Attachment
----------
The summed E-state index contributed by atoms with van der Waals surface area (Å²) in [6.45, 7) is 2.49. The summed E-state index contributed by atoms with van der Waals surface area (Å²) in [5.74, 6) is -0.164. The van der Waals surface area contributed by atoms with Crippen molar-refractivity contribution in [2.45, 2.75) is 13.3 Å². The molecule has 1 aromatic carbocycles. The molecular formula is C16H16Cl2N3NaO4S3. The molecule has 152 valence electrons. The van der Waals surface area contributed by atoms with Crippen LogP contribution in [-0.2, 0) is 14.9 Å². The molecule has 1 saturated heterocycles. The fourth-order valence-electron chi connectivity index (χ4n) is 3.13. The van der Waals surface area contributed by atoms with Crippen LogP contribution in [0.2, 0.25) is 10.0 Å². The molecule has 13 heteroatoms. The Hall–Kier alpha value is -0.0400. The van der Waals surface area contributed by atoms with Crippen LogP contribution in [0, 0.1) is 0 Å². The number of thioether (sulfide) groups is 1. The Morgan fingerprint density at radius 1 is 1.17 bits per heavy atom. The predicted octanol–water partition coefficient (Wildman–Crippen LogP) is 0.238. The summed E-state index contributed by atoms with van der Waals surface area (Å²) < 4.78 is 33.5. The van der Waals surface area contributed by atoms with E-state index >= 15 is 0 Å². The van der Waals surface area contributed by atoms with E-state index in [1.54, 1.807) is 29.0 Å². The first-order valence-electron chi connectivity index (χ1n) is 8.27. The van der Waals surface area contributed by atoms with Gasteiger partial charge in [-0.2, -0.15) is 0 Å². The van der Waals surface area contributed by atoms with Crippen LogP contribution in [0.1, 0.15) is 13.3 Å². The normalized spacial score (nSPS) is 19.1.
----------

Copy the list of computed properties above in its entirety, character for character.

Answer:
The summed E-state index contributed by atoms with van der Waals surface area (Å²) in [6.45, 7) is 2.49. The summed E-state index contributed by atoms with van der Waals surface area (Å²) in [5.74, 6) is -0.164. The van der Waals surface area contributed by atoms with Crippen molar-refractivity contribution in [2.45, 2.75) is 13.3 Å². The molecule has 1 aromatic carbocycles. The molecular formula is C16H16Cl2N3NaO4S3. The molecule has 152 valence electrons. The van der Waals surface area contributed by atoms with Crippen LogP contribution in [-0.2, 0) is 14.9 Å². The molecule has 1 saturated heterocycles. The fourth-order valence-electron chi connectivity index (χ4n) is 3.13. The van der Waals surface area contributed by atoms with Crippen LogP contribution in [0.2, 0.25) is 10.0 Å². The molecule has 13 heteroatoms. The Hall–Kier alpha value is -0.0400. The van der Waals surface area contributed by atoms with Crippen LogP contribution in [0, 0.1) is 0 Å². The number of thioether (sulfide) groups is 1. The Morgan fingerprint density at radius 1 is 1.17 bits per heavy atom. The predicted octanol–water partition coefficient (Wildman–Crippen LogP) is 0.238. The summed E-state index contributed by atoms with van der Waals surface area (Å²) < 4.78 is 33.5. The van der Waals surface area contributed by atoms with E-state index >= 15 is 0 Å². The van der Waals surface area contributed by atoms with E-state index in [1.54, 1.807) is 29.0 Å². The first-order valence-electron chi connectivity index (χ1n) is 8.27. The van der Waals surface area contributed by atoms with Gasteiger partial charge in [-0.2, -0.15) is 0 Å². The van der Waals surface area contributed by atoms with Crippen LogP contribution in [0.1, 0.15) is 13.3 Å². The normalized spacial score (nSPS) is 19.1.